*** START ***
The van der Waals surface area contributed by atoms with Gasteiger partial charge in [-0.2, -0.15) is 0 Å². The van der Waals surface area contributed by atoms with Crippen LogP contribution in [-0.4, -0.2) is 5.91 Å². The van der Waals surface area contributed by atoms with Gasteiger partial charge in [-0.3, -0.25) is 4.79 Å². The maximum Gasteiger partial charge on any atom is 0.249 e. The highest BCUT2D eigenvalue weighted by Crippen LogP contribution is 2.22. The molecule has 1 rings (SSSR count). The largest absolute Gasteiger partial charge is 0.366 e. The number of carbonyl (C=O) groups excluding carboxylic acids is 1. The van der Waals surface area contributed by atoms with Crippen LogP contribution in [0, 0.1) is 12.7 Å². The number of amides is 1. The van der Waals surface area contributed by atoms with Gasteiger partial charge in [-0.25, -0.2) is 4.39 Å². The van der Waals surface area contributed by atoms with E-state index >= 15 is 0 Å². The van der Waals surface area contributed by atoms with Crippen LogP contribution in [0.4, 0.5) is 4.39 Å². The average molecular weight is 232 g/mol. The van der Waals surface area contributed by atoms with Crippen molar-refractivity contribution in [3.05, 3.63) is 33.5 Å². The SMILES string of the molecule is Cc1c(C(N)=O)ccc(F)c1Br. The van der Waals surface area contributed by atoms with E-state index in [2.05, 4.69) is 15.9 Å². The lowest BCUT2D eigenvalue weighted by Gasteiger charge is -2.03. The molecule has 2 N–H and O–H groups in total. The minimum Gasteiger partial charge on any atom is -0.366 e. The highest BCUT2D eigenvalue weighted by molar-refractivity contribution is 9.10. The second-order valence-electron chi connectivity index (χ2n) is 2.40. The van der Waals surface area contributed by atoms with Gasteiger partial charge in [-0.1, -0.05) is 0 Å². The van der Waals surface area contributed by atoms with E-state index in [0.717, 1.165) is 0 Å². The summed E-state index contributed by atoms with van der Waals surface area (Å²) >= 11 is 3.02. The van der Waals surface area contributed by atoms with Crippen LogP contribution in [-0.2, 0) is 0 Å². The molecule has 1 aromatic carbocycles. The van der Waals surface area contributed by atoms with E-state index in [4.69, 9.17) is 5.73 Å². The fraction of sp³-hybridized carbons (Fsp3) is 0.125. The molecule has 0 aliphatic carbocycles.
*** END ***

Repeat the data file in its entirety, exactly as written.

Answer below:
The van der Waals surface area contributed by atoms with Gasteiger partial charge in [-0.2, -0.15) is 0 Å². The van der Waals surface area contributed by atoms with Crippen LogP contribution in [-0.4, -0.2) is 5.91 Å². The van der Waals surface area contributed by atoms with Gasteiger partial charge in [-0.3, -0.25) is 4.79 Å². The maximum Gasteiger partial charge on any atom is 0.249 e. The highest BCUT2D eigenvalue weighted by Crippen LogP contribution is 2.22. The molecule has 1 rings (SSSR count). The largest absolute Gasteiger partial charge is 0.366 e. The number of carbonyl (C=O) groups excluding carboxylic acids is 1. The van der Waals surface area contributed by atoms with Crippen LogP contribution in [0, 0.1) is 12.7 Å². The number of amides is 1. The van der Waals surface area contributed by atoms with Gasteiger partial charge in [-0.25, -0.2) is 4.39 Å². The van der Waals surface area contributed by atoms with E-state index >= 15 is 0 Å². The van der Waals surface area contributed by atoms with Crippen LogP contribution in [0.4, 0.5) is 4.39 Å². The average molecular weight is 232 g/mol. The van der Waals surface area contributed by atoms with Crippen molar-refractivity contribution in [3.05, 3.63) is 33.5 Å². The SMILES string of the molecule is Cc1c(C(N)=O)ccc(F)c1Br. The van der Waals surface area contributed by atoms with E-state index in [2.05, 4.69) is 15.9 Å². The lowest BCUT2D eigenvalue weighted by Gasteiger charge is -2.03. The molecule has 2 N–H and O–H groups in total. The minimum Gasteiger partial charge on any atom is -0.366 e. The highest BCUT2D eigenvalue weighted by molar-refractivity contribution is 9.10. The second-order valence-electron chi connectivity index (χ2n) is 2.40. The van der Waals surface area contributed by atoms with Gasteiger partial charge in [-0.1, -0.05) is 0 Å². The van der Waals surface area contributed by atoms with E-state index in [0.717, 1.165) is 0 Å². The summed E-state index contributed by atoms with van der Waals surface area (Å²) >= 11 is 3.02. The van der Waals surface area contributed by atoms with Crippen LogP contribution in [-0.2, 0) is 0 Å². The molecule has 1 aromatic carbocycles. The van der Waals surface area contributed by atoms with E-state index in [4.69, 9.17) is 5.73 Å². The fraction of sp³-hybridized carbons (Fsp3) is 0.125. The molecule has 0 aliphatic carbocycles.